Posted in Home Cooking

In Which One Whips Up a Quirky Take on Surf and Turf…

Believe it or not, this pasta has surf-n-turf...sort of...
Believe it or not, this pasta has surf-n-turf…sort of…

Wikipedia defines  surf and turf as:

…a main course in American cuisine which combines seafood and meat.  It is particularly common in British/Irish-style pubs in North America and North American steakhouses,  The “surf” part can refer to lobsterprawns, or shrimp, which may be grilled or breaded and fried. The “turf” part usually refers to a steak.

But really: it can be any combination of meat and seafood.  Steak and lobster is the combo normally associated with the term, but it could just as easily be pork and shrimp, chicken and scallops, even – in this particular scenario – sausage and fish.

Today’s recipe is another of my “love food, hate waste” experiments in that I used leftover peppered Italian sausage (kind of like pepperoni, but sold in links as opposed to circular slices), a half-cup of cream I had in the fridge, the last of a bottle of red wine, and some mushroom broth (the brine drained from a tin of sliced button mushrooms).  Everything gets cooked down to a lovely sauce with some store-bought tomato sauce and other seasonings – and gets amped up further by a topping of peppered-up cream dory.

Because cream dory is such a mild-tasting fish, its flavor doesn’t overpower that of the sauce the way a stronger-tasting fish would.  In fact, when dusted with pepper and pan-fried till just done, it is the perfect thing with which to top a serving of sauced-up pasta.  You get a delicate, slightly meaty flavor pushed up to the fore by the addition of black pepper nicely complementing the creamy tanginess of the sauce.

Personally, this has to be my favorite spin on the surf-and-turf theme as it is quite elegant and most certainly delicious.

Tomato-Cream Pasta with Peppered Cream Dory

  • 1 250g pack spaghetti prepared according to package instructions, saving 1/4 cup of the pasta cooking water
  • 1 330ml retort pouch Italian-style tomato spaghetti sauce or same amount of jarred tomato-based pasta sauce
  • 1 cup mushroom broth
  • 1/2 cup all-purpose or single cream
  • 1 cup Italian sausage or pepperoni, cut into matchsticks
  • 1 red onion, peeled and finely chopped
  • 4 cloves garlic, peeled, crushed, and finely chopped
  • 1/4 cup olive oil (not extra-virgin), halved
  • 1/4 cup dry red wine (for preference, a Spanish or Aussie wine works best)
  • scant 1 teaspoon brown sugar
  • 1 beef or pork bouillon cube
  • 2 tablespoons Italian seasoning or a fistful of mixed fresh basil and oregano, finely chopped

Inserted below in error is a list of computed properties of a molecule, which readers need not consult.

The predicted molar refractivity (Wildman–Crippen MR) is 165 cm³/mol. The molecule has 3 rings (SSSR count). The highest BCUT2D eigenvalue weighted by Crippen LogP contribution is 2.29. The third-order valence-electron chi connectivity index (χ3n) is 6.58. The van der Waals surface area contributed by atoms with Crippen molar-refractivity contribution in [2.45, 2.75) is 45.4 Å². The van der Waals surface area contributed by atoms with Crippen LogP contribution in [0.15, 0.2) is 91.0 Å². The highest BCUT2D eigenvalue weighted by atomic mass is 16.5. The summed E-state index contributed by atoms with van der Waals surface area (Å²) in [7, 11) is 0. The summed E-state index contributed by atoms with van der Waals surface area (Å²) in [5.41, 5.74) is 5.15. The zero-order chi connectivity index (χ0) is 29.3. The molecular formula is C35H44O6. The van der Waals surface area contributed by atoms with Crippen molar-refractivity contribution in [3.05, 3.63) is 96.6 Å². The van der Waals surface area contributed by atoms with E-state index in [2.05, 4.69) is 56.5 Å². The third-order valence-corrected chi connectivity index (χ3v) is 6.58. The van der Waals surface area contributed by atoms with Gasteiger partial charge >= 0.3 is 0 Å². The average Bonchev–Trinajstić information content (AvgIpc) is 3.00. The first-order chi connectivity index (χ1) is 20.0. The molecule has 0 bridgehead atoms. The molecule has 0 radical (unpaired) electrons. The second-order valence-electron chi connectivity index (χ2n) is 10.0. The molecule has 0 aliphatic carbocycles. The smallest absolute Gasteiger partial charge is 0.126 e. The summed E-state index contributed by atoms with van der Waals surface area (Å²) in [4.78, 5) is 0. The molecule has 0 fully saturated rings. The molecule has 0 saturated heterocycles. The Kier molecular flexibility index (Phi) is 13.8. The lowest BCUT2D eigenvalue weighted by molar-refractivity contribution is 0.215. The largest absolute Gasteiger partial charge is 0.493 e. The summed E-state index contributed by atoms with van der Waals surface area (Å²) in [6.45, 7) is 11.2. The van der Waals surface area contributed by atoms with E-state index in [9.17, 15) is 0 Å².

• 1/4 kilo fresh oyster mushrooms, coarsely chopped
  • 1 medium creme dory fillet, cubed
  • salt and pepper

Prepare the pasta according to package instructions.  Drain, reserving 1/4 cup of the cooking water; set aside.

Season the dory fillet with salt and pepper.  Heat a frying pan over medium heat.  Add half the oil.  Once the oil is hot, add the fish and cook for approximately 2 – 5 minutes.  Set aside.

Heat a large saucepan over medium heat and add the remaining oil.  Add the onion and cook until softened.  Add the garlic, cook until the garlic has browned, then add the bouillon cube and the herbs.  Cook the mixture until fragrant, then add the mushrooms.  When the mushrooms have softened, add the sausage and cook for an additional two minutes.  Pour in the mushroom broth, reserved pasta water, spaghetti sauce, and the wine.  Stir well and bring to a boil; taste and check for seasoning.  Reduce the heat and add the sugar and cream, stirring until well-combined and the sugar has dissolved.

Remove the sauce from the heat and toss in the pasta.  Divide the sauced pasta among four plates and top with the peppered dory.

Serves 4.



Midge started her career in PR writing at seventeen when she began drafting documentaries for a government-run television station in the Philippines. Since then, she made a career in advertising and public relations which ended in June 2016 These days, she works full time at Philippine Tatler as a features writer under the nom de guerre Marga Manlapig. Aside from what she does for a living and her poetry, she has turned her home kitchen into a personal culinary lab and is currently working on another novel. Follow her on Instagram at @midgekmanlapig.

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